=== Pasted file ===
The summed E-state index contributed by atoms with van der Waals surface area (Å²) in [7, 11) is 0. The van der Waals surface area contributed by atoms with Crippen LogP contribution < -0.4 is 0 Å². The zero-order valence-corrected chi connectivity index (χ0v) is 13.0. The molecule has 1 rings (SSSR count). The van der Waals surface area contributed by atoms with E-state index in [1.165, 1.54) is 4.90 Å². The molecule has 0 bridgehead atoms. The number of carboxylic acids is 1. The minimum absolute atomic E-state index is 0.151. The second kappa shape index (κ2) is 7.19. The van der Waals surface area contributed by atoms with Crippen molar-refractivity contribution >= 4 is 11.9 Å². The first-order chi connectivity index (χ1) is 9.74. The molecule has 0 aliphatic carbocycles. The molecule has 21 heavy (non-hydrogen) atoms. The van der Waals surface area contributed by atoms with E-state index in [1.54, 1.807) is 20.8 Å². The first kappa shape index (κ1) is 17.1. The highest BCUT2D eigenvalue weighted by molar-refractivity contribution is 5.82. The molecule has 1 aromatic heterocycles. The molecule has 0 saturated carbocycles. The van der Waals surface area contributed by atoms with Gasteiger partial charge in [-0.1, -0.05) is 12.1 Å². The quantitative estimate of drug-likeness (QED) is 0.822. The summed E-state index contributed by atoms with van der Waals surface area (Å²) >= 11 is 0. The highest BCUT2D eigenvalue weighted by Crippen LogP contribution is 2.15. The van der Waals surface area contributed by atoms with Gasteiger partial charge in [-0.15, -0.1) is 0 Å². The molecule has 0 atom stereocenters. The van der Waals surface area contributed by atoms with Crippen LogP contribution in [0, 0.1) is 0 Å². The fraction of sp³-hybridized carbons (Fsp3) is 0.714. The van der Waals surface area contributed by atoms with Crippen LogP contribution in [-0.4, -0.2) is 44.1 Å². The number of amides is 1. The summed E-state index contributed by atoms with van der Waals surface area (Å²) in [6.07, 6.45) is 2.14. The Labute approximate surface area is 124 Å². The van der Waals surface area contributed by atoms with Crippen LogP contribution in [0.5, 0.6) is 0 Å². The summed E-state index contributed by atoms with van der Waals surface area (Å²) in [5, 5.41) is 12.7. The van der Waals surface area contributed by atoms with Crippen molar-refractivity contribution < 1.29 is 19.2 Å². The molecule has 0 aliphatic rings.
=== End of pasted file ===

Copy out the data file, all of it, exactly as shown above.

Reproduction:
The summed E-state index contributed by atoms with van der Waals surface area (Å²) in [7, 11) is 0. The van der Waals surface area contributed by atoms with Crippen LogP contribution < -0.4 is 0 Å². The zero-order valence-corrected chi connectivity index (χ0v) is 13.0. The molecule has 1 rings (SSSR count). The van der Waals surface area contributed by atoms with E-state index in [1.165, 1.54) is 4.90 Å². The molecule has 0 bridgehead atoms. The number of carboxylic acids is 1. The minimum absolute atomic E-state index is 0.151. The second kappa shape index (κ2) is 7.19. The van der Waals surface area contributed by atoms with Crippen molar-refractivity contribution >= 4 is 11.9 Å². The first-order chi connectivity index (χ1) is 9.74. The molecule has 0 aliphatic carbocycles. The molecule has 21 heavy (non-hydrogen) atoms. The van der Waals surface area contributed by atoms with E-state index in [1.54, 1.807) is 20.8 Å². The first kappa shape index (κ1) is 17.1. The highest BCUT2D eigenvalue weighted by molar-refractivity contribution is 5.82. The molecule has 1 aromatic heterocycles. The molecule has 0 saturated carbocycles. The van der Waals surface area contributed by atoms with Gasteiger partial charge in [-0.1, -0.05) is 12.1 Å². The quantitative estimate of drug-likeness (QED) is 0.822. The summed E-state index contributed by atoms with van der Waals surface area (Å²) >= 11 is 0. The highest BCUT2D eigenvalue weighted by Crippen LogP contribution is 2.15. The van der Waals surface area contributed by atoms with Gasteiger partial charge in [-0.15, -0.1) is 0 Å². The molecule has 0 atom stereocenters. The van der Waals surface area contributed by atoms with Crippen LogP contribution in [0, 0.1) is 0 Å². The fraction of sp³-hybridized carbons (Fsp3) is 0.714. The van der Waals surface area contributed by atoms with Crippen LogP contribution in [-0.4, -0.2) is 44.1 Å². The number of amides is 1. The summed E-state index contributed by atoms with van der Waals surface area (Å²) in [6.07, 6.45) is 2.14. The Labute approximate surface area is 124 Å². The van der Waals surface area contributed by atoms with Crippen LogP contribution in [0.5, 0.6) is 0 Å². The summed E-state index contributed by atoms with van der Waals surface area (Å²) in [5, 5.41) is 12.7. The van der Waals surface area contributed by atoms with Crippen molar-refractivity contribution < 1.29 is 19.2 Å². The molecule has 0 aliphatic rings.